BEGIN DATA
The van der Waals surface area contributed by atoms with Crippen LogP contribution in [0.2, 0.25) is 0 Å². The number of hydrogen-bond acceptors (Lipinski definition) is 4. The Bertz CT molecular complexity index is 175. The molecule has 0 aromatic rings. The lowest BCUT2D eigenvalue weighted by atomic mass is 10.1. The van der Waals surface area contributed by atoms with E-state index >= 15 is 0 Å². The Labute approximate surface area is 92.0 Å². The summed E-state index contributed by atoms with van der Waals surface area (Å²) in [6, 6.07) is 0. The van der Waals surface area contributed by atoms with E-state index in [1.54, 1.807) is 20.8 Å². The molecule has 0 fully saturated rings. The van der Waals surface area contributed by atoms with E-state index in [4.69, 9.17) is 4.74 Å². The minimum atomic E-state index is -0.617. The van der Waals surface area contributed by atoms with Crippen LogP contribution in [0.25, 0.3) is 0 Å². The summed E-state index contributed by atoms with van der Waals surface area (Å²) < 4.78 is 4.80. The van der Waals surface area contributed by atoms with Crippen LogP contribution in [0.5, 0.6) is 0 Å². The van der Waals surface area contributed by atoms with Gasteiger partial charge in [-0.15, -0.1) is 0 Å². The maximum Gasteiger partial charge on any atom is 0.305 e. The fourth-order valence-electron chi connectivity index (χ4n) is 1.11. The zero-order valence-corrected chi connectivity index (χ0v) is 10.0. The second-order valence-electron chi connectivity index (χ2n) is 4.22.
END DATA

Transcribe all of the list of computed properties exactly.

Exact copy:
The van der Waals surface area contributed by atoms with Crippen LogP contribution in [0.2, 0.25) is 0 Å². The number of hydrogen-bond acceptors (Lipinski definition) is 4. The Bertz CT molecular complexity index is 175. The molecule has 0 aromatic rings. The lowest BCUT2D eigenvalue weighted by atomic mass is 10.1. The van der Waals surface area contributed by atoms with E-state index >= 15 is 0 Å². The Labute approximate surface area is 92.0 Å². The summed E-state index contributed by atoms with van der Waals surface area (Å²) in [6, 6.07) is 0. The van der Waals surface area contributed by atoms with E-state index in [1.54, 1.807) is 20.8 Å². The molecule has 0 fully saturated rings. The van der Waals surface area contributed by atoms with E-state index in [4.69, 9.17) is 4.74 Å². The minimum atomic E-state index is -0.617. The van der Waals surface area contributed by atoms with Crippen LogP contribution in [0.25, 0.3) is 0 Å². The summed E-state index contributed by atoms with van der Waals surface area (Å²) < 4.78 is 4.80. The van der Waals surface area contributed by atoms with Crippen LogP contribution in [0.5, 0.6) is 0 Å². The van der Waals surface area contributed by atoms with Gasteiger partial charge in [-0.15, -0.1) is 0 Å². The maximum Gasteiger partial charge on any atom is 0.305 e. The fourth-order valence-electron chi connectivity index (χ4n) is 1.11. The zero-order valence-corrected chi connectivity index (χ0v) is 10.0. The second-order valence-electron chi connectivity index (χ2n) is 4.22.